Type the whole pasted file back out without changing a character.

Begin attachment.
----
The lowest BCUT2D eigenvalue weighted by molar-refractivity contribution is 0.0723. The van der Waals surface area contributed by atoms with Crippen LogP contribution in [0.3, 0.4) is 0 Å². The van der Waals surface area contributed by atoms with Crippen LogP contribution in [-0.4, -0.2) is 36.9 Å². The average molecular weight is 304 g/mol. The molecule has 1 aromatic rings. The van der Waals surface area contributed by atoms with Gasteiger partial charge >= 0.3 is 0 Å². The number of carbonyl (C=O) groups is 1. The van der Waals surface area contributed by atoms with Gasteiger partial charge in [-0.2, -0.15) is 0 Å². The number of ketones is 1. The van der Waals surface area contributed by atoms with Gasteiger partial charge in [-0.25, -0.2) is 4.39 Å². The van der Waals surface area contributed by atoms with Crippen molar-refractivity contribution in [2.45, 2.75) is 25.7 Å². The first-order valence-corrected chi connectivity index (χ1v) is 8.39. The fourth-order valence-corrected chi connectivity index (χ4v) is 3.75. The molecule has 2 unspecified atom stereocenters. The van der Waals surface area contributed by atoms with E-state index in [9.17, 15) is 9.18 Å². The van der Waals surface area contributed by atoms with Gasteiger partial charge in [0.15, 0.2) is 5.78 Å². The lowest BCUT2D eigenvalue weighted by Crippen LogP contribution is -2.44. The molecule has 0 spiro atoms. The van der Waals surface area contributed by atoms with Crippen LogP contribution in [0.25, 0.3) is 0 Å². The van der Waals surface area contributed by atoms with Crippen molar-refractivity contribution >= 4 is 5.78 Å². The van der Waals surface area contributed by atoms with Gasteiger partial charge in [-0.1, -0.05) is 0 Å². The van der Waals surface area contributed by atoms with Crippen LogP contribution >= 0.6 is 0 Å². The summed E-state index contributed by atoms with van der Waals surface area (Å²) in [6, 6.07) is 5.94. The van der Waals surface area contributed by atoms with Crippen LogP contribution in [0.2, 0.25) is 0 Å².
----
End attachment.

The lowest BCUT2D eigenvalue weighted by molar-refractivity contribution is 0.0723. The van der Waals surface area contributed by atoms with Crippen LogP contribution in [0.3, 0.4) is 0 Å². The van der Waals surface area contributed by atoms with Crippen LogP contribution in [-0.4, -0.2) is 36.9 Å². The average molecular weight is 304 g/mol. The molecule has 1 aromatic rings. The van der Waals surface area contributed by atoms with Gasteiger partial charge >= 0.3 is 0 Å². The number of carbonyl (C=O) groups is 1. The van der Waals surface area contributed by atoms with Gasteiger partial charge in [-0.2, -0.15) is 0 Å². The number of ketones is 1. The van der Waals surface area contributed by atoms with Gasteiger partial charge in [-0.25, -0.2) is 4.39 Å². The van der Waals surface area contributed by atoms with Crippen molar-refractivity contribution in [2.45, 2.75) is 25.7 Å². The first-order valence-corrected chi connectivity index (χ1v) is 8.39. The fourth-order valence-corrected chi connectivity index (χ4v) is 3.75. The molecule has 2 unspecified atom stereocenters. The van der Waals surface area contributed by atoms with E-state index in [9.17, 15) is 9.18 Å². The van der Waals surface area contributed by atoms with Gasteiger partial charge in [0.15, 0.2) is 5.78 Å². The lowest BCUT2D eigenvalue weighted by Crippen LogP contribution is -2.44. The molecule has 0 spiro atoms. The van der Waals surface area contributed by atoms with Crippen LogP contribution in [0.25, 0.3) is 0 Å². The van der Waals surface area contributed by atoms with Crippen molar-refractivity contribution >= 4 is 5.78 Å². The van der Waals surface area contributed by atoms with Gasteiger partial charge in [-0.1, -0.05) is 0 Å². The van der Waals surface area contributed by atoms with Crippen LogP contribution >= 0.6 is 0 Å². The summed E-state index contributed by atoms with van der Waals surface area (Å²) in [6, 6.07) is 5.94. The van der Waals surface area contributed by atoms with Crippen LogP contribution in [0.2, 0.25) is 0 Å².